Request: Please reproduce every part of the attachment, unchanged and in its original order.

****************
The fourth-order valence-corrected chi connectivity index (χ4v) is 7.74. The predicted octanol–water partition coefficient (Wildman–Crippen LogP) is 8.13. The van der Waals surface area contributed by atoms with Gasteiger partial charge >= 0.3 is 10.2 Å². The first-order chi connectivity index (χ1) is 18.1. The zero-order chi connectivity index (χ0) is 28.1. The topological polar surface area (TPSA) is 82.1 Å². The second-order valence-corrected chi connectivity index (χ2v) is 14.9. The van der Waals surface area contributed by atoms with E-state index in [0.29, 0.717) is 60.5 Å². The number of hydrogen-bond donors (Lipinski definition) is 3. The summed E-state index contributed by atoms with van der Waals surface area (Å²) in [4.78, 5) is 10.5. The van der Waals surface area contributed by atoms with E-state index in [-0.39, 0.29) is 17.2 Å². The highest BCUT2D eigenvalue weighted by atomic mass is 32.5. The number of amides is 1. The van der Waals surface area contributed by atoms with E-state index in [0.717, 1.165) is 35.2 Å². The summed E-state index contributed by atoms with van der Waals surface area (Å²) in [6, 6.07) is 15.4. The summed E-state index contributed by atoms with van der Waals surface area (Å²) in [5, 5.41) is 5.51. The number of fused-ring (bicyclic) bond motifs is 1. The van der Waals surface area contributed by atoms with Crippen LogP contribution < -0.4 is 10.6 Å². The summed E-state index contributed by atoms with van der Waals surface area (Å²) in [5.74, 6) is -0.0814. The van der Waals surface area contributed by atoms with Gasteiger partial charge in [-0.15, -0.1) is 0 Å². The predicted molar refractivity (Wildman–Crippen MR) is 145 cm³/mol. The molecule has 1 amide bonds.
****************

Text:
The fourth-order valence-corrected chi connectivity index (χ4v) is 7.74. The predicted octanol–water partition coefficient (Wildman–Crippen LogP) is 8.13. The van der Waals surface area contributed by atoms with Gasteiger partial charge >= 0.3 is 10.2 Å². The first-order chi connectivity index (χ1) is 18.1. The zero-order chi connectivity index (χ0) is 28.1. The topological polar surface area (TPSA) is 82.1 Å². The second-order valence-corrected chi connectivity index (χ2v) is 14.9. The van der Waals surface area contributed by atoms with E-state index in [0.29, 0.717) is 60.5 Å². The number of hydrogen-bond donors (Lipinski definition) is 3. The summed E-state index contributed by atoms with van der Waals surface area (Å²) in [4.78, 5) is 10.5. The van der Waals surface area contributed by atoms with E-state index in [-0.39, 0.29) is 17.2 Å². The highest BCUT2D eigenvalue weighted by atomic mass is 32.5. The number of amides is 1. The van der Waals surface area contributed by atoms with E-state index in [0.717, 1.165) is 35.2 Å². The summed E-state index contributed by atoms with van der Waals surface area (Å²) in [6, 6.07) is 15.4. The summed E-state index contributed by atoms with van der Waals surface area (Å²) in [5, 5.41) is 5.51. The number of fused-ring (bicyclic) bond motifs is 1. The van der Waals surface area contributed by atoms with Crippen LogP contribution < -0.4 is 10.6 Å². The summed E-state index contributed by atoms with van der Waals surface area (Å²) in [5.74, 6) is -0.0814. The van der Waals surface area contributed by atoms with Gasteiger partial charge in [-0.15, -0.1) is 0 Å². The predicted molar refractivity (Wildman–Crippen MR) is 145 cm³/mol. The molecule has 1 amide bonds.